Water is made of oxygen atoms and hydrogen atoms combined. They are chemically bonded together. But you can break water molecules apart into oxygen atoms and hydrogen atoms with this simple electrolysis experiment.You need:
- a small glass or jar
- a 9 volt battery
- copper wire
- 4 alligator clips
- 2 pieces of mechanical pencil lead
- scotch tape
- Fill your glass with about 2 inches of water.
- Tape the 2 pieces of pencil lead to the inside of the glass. Make sure the bottoms are touching the water and the tops are above the glass rim.
- Now attach the copper wire (with ends exposed) to the lead with the alligator clips, and also to each side of a 9 volt battery with alligator clips like this:
If you look really closely at the ends of the pencil lead that are in the water, you will see tiny bubbles form all along it. The lead, actually made of carbon, is acting like an electrode. Carbon and water both conduct electricity, so this is actually making a complete electrical circuit. In the process, the hydrogen and oxygen molecules from the water are separated. Look closely at the ends of the pencil lead in the water:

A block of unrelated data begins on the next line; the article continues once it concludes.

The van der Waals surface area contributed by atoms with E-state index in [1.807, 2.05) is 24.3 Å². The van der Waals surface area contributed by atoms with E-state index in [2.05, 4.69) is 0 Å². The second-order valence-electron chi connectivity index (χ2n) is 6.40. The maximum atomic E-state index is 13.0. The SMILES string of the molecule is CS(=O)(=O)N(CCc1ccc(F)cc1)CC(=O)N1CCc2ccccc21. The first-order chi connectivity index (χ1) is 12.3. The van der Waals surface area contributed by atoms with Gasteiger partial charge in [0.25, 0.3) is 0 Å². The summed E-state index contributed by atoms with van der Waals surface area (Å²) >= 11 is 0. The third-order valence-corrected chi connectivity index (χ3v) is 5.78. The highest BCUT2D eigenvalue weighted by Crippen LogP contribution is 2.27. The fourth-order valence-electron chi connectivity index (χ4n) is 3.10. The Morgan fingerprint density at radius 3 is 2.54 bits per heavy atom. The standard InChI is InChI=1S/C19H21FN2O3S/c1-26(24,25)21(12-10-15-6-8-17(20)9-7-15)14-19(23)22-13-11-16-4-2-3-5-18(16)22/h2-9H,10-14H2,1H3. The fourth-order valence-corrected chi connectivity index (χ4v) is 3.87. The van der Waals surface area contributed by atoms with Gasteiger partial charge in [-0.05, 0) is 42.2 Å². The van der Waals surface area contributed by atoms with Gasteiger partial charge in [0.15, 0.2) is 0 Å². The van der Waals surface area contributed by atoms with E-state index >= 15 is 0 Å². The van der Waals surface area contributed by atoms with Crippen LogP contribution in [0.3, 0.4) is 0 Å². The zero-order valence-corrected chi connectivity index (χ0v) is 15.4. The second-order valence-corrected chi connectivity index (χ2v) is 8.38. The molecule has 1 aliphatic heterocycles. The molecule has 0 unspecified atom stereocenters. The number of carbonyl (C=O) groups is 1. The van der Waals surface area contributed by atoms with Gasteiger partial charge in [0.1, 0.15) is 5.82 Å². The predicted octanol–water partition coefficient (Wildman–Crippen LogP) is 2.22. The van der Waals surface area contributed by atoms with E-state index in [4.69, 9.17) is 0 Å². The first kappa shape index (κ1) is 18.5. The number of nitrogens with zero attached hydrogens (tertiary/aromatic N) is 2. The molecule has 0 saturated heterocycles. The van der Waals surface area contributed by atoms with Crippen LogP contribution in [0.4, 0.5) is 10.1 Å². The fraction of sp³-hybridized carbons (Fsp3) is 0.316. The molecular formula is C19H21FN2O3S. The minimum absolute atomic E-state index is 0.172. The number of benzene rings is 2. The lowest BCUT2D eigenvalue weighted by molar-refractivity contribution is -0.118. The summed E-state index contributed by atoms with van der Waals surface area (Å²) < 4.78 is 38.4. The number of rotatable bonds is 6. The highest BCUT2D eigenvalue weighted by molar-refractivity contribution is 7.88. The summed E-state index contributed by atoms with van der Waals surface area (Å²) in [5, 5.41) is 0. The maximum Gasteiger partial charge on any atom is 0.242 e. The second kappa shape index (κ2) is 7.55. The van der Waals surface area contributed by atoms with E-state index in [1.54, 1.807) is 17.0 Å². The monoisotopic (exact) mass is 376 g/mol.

See the bubbles? One of those electrodes (our pencil lead) has hydrogen bubbles and the other electrode has oxygen bubbles forming on it. The water molecules are quietly being broken apart. That’s called electrolysis.
- Hydrogen and oxygen aren’t so quiet when they come TOGETHER instead of break APART. Find out what happens when they combine. (Note: this can’t happen at room temperature. The reaction takes more energy than that)
- Scientists use hydrogen to fuel rockets; they’d like to be able to make a hydrogen fuel for a car engine that is inexpensive and light enough for us to use in cars. It would be clean fuel, but it’s way too expensive to be a feasible solution right now.
- Hydrogen is the most plentiful element in the universe. Make a list of other things that include hydrogen besides water.
- Stars are made of hydrogen. Go observe and map the night sky tonight.
- Hydrogen gas by itself is very explosive. It’s what was inside of the Hindenburg blimp that caught on fire and crashed in New Jersey. Do you think they still use hydrogen inside of blimps?